They are loud, anxious and annoying. People everywhere are trying to
find ways to deal with them. They can be found at schools, ball parks, and at the first sign of trouble. No, not teenagers: Parents. “Helicopter parenting” is a term used to describe parents obsessed with their children’s success and safety, who cautiously hover over them, sheltering them from mistakes or disappointment, insulating them from the world around them (Vinson). This term was first used by Dr. ?aim Ginott in his book Between Parent & Teenagers in 1969. The term became very popular and was added to the dictionary in 2011 (Bayless). This parenting style is characterized by a helicopter-like tendency to come to the rescue at the first sign of trouble for their children…
Helicopter parenting, although, can apply at any age (Bayless). Helicoptering involves various forms of hovering, and can begin when the child is born and continue through graduate school (Vinson). Helicopter parents can exist in all classes, races, and ages (Almendrala).
Helicopter parenting can develop for a number of reasons (Bayless).
Parents may fear urgent or serious consequences. Deborah Gilboa, M.D. and founder of AskDoctorG.com says, “many of the consequences parents are trying to prevent–unhappiness, struggle, not excelling, working hard or no guaranteed results–are great teachers for kids and not actually life threatening. It just feels that way.”(Bayless) Other factors that may contribute to why some parents hover may result from fear of safety or fear of failure (Vinson). Also feelings of anxiety, or peer pressure from other parents (Bayless).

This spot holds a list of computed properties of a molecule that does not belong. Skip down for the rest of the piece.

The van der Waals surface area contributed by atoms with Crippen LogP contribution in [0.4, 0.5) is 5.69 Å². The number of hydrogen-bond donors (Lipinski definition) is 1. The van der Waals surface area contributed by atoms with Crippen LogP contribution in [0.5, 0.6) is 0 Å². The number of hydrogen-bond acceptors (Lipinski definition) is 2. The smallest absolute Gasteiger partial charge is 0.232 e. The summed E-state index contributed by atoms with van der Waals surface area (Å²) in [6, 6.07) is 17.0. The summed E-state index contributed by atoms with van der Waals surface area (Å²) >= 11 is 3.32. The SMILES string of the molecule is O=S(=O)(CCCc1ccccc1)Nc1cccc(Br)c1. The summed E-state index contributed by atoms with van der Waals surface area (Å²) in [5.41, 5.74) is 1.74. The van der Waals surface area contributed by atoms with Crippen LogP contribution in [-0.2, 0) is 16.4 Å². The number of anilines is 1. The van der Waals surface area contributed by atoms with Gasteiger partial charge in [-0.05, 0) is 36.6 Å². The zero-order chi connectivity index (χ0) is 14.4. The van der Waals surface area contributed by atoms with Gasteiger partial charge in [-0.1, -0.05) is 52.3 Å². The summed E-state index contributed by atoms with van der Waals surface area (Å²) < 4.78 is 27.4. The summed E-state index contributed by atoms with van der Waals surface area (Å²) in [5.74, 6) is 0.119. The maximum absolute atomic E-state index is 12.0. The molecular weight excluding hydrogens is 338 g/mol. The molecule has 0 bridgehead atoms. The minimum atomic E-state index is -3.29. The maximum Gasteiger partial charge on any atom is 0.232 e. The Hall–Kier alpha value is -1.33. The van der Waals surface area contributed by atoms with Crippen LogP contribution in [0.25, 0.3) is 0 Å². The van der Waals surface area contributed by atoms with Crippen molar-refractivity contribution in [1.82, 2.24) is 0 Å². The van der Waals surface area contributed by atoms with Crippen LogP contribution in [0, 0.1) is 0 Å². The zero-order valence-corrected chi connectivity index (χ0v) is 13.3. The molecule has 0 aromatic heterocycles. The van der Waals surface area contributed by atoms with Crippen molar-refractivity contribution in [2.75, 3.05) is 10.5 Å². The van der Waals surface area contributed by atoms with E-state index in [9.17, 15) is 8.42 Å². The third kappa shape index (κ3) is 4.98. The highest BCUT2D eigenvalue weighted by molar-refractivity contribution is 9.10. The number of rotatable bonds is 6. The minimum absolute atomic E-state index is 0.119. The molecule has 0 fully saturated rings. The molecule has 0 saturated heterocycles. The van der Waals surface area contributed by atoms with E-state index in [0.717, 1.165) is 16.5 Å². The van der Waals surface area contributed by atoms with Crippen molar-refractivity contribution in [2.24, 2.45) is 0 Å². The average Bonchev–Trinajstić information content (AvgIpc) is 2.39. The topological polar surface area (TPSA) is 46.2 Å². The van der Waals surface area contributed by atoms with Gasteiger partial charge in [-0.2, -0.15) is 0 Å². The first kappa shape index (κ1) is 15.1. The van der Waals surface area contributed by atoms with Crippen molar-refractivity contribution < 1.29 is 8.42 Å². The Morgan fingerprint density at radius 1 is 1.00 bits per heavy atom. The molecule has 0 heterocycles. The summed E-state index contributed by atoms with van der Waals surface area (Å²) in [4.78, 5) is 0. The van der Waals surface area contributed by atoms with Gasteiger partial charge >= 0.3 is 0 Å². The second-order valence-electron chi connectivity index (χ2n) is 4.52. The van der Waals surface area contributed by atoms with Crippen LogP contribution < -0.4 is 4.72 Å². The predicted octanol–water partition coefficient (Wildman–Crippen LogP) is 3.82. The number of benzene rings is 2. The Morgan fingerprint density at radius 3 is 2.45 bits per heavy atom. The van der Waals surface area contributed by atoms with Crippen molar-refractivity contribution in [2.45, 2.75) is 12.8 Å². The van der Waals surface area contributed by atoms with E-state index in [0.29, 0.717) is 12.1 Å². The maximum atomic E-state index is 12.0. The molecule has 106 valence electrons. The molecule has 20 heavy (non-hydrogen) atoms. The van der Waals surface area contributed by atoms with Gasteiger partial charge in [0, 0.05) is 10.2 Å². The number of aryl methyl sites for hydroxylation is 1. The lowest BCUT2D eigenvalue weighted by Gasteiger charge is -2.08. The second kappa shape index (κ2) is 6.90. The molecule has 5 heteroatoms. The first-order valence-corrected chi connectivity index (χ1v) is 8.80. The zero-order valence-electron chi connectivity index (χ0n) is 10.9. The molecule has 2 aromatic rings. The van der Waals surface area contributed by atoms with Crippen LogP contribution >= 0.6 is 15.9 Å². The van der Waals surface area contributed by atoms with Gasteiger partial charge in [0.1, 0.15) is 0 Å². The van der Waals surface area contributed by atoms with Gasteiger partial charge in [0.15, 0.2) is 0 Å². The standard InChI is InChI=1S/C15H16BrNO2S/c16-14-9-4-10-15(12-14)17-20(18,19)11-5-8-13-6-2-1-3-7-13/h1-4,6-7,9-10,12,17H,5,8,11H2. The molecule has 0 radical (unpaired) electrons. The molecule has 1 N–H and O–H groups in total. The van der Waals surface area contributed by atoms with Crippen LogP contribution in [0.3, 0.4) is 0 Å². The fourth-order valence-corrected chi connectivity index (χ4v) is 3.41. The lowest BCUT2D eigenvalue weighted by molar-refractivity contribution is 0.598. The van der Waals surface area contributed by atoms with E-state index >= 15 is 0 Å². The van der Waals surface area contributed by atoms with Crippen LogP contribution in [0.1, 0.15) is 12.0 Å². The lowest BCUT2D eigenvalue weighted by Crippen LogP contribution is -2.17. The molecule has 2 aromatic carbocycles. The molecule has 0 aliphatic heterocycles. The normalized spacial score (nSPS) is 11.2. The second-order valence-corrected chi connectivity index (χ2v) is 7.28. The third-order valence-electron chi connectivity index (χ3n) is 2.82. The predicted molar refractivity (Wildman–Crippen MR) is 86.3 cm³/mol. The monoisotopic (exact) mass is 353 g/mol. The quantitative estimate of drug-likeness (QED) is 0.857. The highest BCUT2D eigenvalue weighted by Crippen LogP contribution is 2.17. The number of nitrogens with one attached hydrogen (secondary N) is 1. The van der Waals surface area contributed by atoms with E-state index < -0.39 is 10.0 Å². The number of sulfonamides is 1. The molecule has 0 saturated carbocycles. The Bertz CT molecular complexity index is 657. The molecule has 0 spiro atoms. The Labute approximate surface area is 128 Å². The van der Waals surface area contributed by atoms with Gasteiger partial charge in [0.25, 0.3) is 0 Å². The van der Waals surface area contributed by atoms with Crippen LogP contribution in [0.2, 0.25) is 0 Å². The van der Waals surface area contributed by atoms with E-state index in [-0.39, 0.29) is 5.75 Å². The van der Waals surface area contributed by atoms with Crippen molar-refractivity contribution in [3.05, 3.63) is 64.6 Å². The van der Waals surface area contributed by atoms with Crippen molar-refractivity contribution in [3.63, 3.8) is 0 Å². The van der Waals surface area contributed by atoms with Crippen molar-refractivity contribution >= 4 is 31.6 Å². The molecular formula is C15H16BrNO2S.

Many helicopter parents start off with good intentions. They…
The consequences of helicopter parenting are far worse (Bayless).
The main problem with helicopter parenting is that it backfires
(Bayless). Kids who say they had over-controlling parents have higher levels of depression and anxiety (3). When the child receives parental support that they did not ask for, they feel less competent and have less initiative than peers who werent parented this way. The child develops a lack of sense of self-confidence because of this. The child also emerges from childhood without having basic survival skills like how to cook, clean, or do their own laundry (Almendrala).
In elementary school, helicopter parenting can be revealed through a
parent ensuring a child has a certain teacher or coach, selecting the childs friends and activities, or provided unneeded help with homework or school projects (Bayless). In high school, helicopter parenting can reveal itself in moments like when the school musical cast is chosen, when seniors are deciding on colleges, at any sporting event, and when their child receives a lower grade then what the parent thinks they should have received…